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When possible, you should file a patent application prior to any business dealings with suppliers. Here's why: In a split decision issued on August 14, 2013, the Federal Circuit affirmed the invalidation of a patent for Hamilton Beach’s portable slow cooker under the on-sale bar of pre-America Invents Act (AIA) 35 U.S.C. 102(b). Hamilton Beach Brands v. Sunbeam Prods., Inc., Appeal No. 2012-1581 (Fed. Cir. Aug. 14, 2013).


In March 2006, Hamilton Beach filed a patent application for the slow-cooker at issue in this case. However, more than one year earlier Hamilton Beach issued a purchase order for 2,000 slow cookers from a foreign supplier to be delivered to Hamilton Beach’s U.S. warehouse. The order was confirmed by the supplier with manufacturing scheduled to begin once Hamilton Beach provided its approval in the form of a “release.”


The on-sale bar of pre-AIA 35 U.S.C. 102(b) invalidates a patent when the invention at issue was sold or offered for sale more than one year before the filing date. An offer for sale requires that the other party needs to only accept in order to create a binding contract for sale. Here, the foreign supplier’s confirmation to sell slow-cookers to Hamilton Beach created a binding contract for sale, as under the governing corporate purchase agreement Hamilton Beach could accept the offer at any time after receiving the supplier’s confirmation by providing a “release”. Consequently, Hamilton Beach’s asserted patent claims were found invalid under the on-sale bar date.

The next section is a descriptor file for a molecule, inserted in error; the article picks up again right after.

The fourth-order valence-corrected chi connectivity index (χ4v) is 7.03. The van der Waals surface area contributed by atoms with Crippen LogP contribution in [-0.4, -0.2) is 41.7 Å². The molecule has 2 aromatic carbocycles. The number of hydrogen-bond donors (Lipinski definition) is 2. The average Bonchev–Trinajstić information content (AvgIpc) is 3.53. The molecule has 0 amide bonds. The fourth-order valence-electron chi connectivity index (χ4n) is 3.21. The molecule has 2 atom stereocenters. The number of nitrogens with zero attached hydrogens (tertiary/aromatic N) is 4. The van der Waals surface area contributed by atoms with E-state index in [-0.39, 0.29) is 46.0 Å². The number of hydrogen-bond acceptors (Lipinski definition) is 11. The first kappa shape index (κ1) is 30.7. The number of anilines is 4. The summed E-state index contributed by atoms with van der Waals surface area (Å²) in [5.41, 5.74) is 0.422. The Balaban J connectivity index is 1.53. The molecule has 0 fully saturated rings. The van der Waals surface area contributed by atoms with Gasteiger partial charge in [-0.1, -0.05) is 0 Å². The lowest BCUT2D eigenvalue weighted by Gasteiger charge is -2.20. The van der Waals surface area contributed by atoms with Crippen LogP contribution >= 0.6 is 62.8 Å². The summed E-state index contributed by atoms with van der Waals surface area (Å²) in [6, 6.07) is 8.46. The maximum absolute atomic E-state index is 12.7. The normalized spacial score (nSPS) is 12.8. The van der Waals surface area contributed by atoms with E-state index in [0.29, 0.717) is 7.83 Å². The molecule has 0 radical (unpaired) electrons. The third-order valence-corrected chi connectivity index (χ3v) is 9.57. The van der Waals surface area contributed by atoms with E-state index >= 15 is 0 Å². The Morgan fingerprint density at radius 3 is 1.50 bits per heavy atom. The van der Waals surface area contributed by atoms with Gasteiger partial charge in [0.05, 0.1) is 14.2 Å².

The dissent stated that this transaction was “experimental” in nature so that it should not trigger the on-sale bar and invalidate the patent. The majority, however, determined that the proposed sale of 2,000 units rebutted the dissent’s belief that this transaction was merely experimental in nature.

Key points for businesses based on this case



Therefore, if possible, you should file a patent application prior to any business dealings with suppliers. If business dealings must go forward first, then you should file the patent application within a year of such dealings to obtain patent coverage under U.S. law. Alternatively, if any business dealings occur more than one year prior to the filing of a patent application, you should analyze whether such dealings were experimental as opposed to commercial in nature. If they are experimental, then the on-sale bar would not apply.